This is the third in a series of posts about how to green your life, week by week.
This week, thanks to Mindy Pennybacker’s Do One Green Thing: Saving the Earth through Simple, Everyday Choices, I decided to make an attempt to go organic, produce that is. Living in Juneau, Alaska, a town of 30,000 people with no roads leading in or out, the only way to deliver produce is by plane or boat. Therefore, calling the produce here fresh is a stretch. Nevertheless, Juneau does get some produce, and some of it’s organic.
I went to the local store and browsed the organic produce section. As most of you very well know, unless you are at a whole foods store the selection of organic produce is limited and often expensive. So why go organic? Shouldn’t eating greens be good for you no matter what? Yes, of course, but organic is much better for you and the planet. Organic produce reduces the amount of pesticides that we ingest and carry in our bodies. I always thought this wasn’t life changing, so who cares? After reading DOGT, I realized how many pesticides are used and the health threats they pose to humans and wildlife. The numbers are staggering. Around 940 million pounds of pesticides are used on American crops a year and 40 percent of these chemicals are linked to cancer or nervous system harm.
As I stand in sticker shock over the price of organic celery, DOGT pops into my head and I realize how pathetic it is that I would actually be willing to sacrifice my health to save money. I put the celery—and a couple of apples– in my basket and continue to shop. Thanks to the practical tips in DOGT, there is hope for all you pennypinchers like me. I couldn’t afford to buy everything organic, but I’ve learned to pick it where it counts the most.
DOGT is filled with very nice Choose it or Lose it charts. For produce, it lists the “toxic thirteen” fruits and vegetables that contain the highest amounts of pesticides when conventionally grown. You can slowly and effectively transition by purchasing organic produce from this list.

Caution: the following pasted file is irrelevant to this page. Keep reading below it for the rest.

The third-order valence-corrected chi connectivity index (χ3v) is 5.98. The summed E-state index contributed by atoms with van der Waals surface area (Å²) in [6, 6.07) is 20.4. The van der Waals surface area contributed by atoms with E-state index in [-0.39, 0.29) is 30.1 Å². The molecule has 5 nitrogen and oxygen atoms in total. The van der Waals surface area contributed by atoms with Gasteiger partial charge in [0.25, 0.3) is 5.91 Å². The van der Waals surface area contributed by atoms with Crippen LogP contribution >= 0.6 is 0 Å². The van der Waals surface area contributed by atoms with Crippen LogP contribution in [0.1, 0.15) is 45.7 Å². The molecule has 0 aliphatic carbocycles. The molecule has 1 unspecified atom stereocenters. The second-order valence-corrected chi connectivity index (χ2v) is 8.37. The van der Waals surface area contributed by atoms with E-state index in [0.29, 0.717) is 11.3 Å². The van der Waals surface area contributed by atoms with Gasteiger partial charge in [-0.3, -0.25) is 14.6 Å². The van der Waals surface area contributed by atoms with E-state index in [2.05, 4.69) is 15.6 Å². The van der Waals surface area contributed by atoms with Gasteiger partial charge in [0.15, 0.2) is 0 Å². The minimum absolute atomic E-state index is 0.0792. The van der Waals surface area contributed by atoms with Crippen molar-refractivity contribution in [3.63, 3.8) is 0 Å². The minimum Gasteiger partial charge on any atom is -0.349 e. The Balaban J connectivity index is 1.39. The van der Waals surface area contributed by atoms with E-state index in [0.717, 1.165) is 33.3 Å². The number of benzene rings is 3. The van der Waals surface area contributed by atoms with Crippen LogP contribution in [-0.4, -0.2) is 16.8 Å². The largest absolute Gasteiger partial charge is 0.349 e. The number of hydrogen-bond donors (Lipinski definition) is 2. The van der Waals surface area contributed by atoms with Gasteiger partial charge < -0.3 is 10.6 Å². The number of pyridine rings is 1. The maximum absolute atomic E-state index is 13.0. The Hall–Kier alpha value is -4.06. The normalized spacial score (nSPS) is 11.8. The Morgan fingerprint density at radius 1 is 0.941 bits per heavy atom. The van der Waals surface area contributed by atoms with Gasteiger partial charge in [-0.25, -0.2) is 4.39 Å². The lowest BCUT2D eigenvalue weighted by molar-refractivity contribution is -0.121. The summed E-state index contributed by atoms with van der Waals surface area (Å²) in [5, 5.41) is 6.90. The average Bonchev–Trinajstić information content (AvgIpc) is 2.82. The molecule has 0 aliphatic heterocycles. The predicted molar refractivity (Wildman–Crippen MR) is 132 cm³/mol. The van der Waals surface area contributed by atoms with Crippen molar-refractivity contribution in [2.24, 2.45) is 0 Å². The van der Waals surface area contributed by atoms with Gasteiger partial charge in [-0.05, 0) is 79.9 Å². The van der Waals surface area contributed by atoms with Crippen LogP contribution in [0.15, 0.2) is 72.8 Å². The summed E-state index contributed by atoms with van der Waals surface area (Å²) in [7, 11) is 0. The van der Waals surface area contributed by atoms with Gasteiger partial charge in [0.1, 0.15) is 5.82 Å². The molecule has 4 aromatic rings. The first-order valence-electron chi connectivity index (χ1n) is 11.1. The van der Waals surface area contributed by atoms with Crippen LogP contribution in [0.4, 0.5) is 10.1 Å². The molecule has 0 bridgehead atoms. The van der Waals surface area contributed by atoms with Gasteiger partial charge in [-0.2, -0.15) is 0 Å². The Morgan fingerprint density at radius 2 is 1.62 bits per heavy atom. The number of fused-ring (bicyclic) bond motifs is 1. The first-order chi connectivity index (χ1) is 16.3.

The Toxic Thirteen:
Apples, Bell Peppers, Blueberries, Carrots, Celery, Cherries, Grapes (imported), Kale/Collards, Lettuce, Nectarines, Peaches, Pears, Spinach, Strawberries.
The other top green produce option is locally grown, within 100-200 miles, which expends fewer fossil fuels in transport. There is a Juneau farmers market from June through mid-September, featuring Southeast Alaska locally grown and gathered fresh vegetables and fruits. And seafood: we may be short on growing seasons, but wild Alaska fish is a top sustainable choice in DOGT’s seafood chapter.
Do One Green Thing tells you what to ask for at farmers’ markets to get local produce that’s grown using sustainable methods, even if it’s not certified USDA organic. This includes avoiding synthetic nitrogen fertilizers, which saturate the soil and run off, producing oceanic dead zones. The book includes loads of resources and how-to’s, such as finding a farmers market near you on the USDA or at Local Harvest.
Honestly, I have not fully converted to buying organic, yet. However, I definitely stay away from the toxic thirteen and pay close attention to where my food is coming from. If the produce is from farther than a one-stop plane ride, I do not buy it. Remember, if you are going to do one green thing, go organic or local with at least one vegetable and one fruit!
For more tips and to ask questions of the friendly author, visit Mindy’s website, GreenerPenny.com.
Next week’s one green thing: Saving energy with how you use your home appliances.
Will Race is Oceana’s Pacific Administrative Assistant.